With sales of his music dwindling and after appearing in several poorly received films, Sinatra retired for the first time in 1971. Two years later, however, he came out of retirement and in 1973 recorded several albums, scored a Top 40 hit with "(Theme From) New York, New York" in 1980, and toured both within the United States and internationally, using his Las Vegas shows as a home base, until a short time before his death in 1998...

Friday, December 10, 2010


I never knew too much about Elaine Stritch until her role on the television show 30 ROCK, playing Alec Baldwin's mother. I caught up on the talented actress, and I never realized what a wonderful career she has had. Stritch was born in Detroit, Michigan in 1926, the daughter of Mildred (née Jobe), a homemaker, and George Joseph Stritch, an executive with B.F. Goodrich.Her family was wealthy and devoutly Roman Catholic. Stritch's father was of Irish descent and her mother was of Welsh descent.Stritch was a niece of Samuel Stritch, a former Cardinal Archbishop of Chicago.

Stritch trained at the Dramatic Workshop of The New School in New York City under Erwin Piscator;other students at the Dramatic Workshop at this time included Marlon Brando and Bea Arthur. She has appeared in numerous stage plays and musicals, feature films, and many television programs. She is known for her performance of "The Ladies Who Lunch" in Stephen Sondheim's 1970 musical Company, her 2001 one-woman show Elaine Stritch at Liberty, and recently for her role as Jack Donaghy's mother Colleen on NBC's 30 Rock. She has been nominated for the Tony Award four times in various categories, and won for Elaine Stritch at Liberty.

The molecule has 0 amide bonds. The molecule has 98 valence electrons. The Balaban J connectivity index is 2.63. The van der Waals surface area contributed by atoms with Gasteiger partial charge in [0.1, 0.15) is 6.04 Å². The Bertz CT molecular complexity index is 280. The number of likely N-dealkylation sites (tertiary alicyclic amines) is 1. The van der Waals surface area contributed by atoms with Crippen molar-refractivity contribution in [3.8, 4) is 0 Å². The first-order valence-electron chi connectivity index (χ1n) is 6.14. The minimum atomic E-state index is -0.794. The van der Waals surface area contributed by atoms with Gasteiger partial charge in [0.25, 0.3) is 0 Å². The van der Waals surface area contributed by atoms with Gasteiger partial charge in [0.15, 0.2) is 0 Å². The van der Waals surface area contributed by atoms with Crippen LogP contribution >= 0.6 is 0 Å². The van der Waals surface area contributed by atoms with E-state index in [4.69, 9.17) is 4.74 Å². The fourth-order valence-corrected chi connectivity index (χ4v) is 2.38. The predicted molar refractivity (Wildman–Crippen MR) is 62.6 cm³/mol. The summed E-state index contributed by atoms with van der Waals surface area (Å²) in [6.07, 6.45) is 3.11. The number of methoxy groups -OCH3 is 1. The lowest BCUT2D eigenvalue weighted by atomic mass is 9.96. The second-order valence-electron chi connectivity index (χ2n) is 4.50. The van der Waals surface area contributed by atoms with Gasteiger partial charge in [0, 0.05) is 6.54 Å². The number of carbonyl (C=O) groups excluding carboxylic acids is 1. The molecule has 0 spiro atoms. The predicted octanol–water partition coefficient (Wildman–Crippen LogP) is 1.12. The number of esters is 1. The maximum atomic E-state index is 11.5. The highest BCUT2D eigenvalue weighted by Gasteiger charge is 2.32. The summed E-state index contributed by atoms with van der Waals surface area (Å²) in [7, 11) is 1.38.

Her late husband, John Bay was part of the family that owns Bay's English Muffins, and Stritch sends English muffins as gifts to friends. Every Christmas, she still sends friends and family English muffins...

Thursday, December 9, 2010


I was saving this unusual duet for the holiday season. Here is Bing singing with David Bowie from Bing's last Christmas special in 1977. Bing died before the show aired. Their record would be issued on a record in 1983 and became a huge hit. I am sure that when Bing and David Bowie filmed this back in 1977, they never knew it would become a holiday standard...

Wednesday, December 8, 2010


Here is an interview that the talented Ginger Rogers(1911-1995) gave in 1989. During her long career, she made a total of 73 films, and is noted for her role as Fred Astaire's romantic interest and dancing partner, in a series of ten Hollywood musical films that revolutionized the genre. She also achieved great success in a variety of film roles, and won the Academy Award for Best Actress for her performance in Kitty Foyle (1940). She ranks #14 on the AFI's 100 Years…100 Stars list of actress screen legends.

It is a longer interview than I usually post, but it is very interesting...

Monday, December 6, 2010


Agnes Robertson Moorehead (born December 6, 1900) began with the Mercury Theatre, appeared in more than seventy films beginning with Citizen Kane and on dozens of television shows during a career that spanned more than thirty years, Moorehead is most widely known to modern audiences for her role as the witch Endora in the series Bewitched.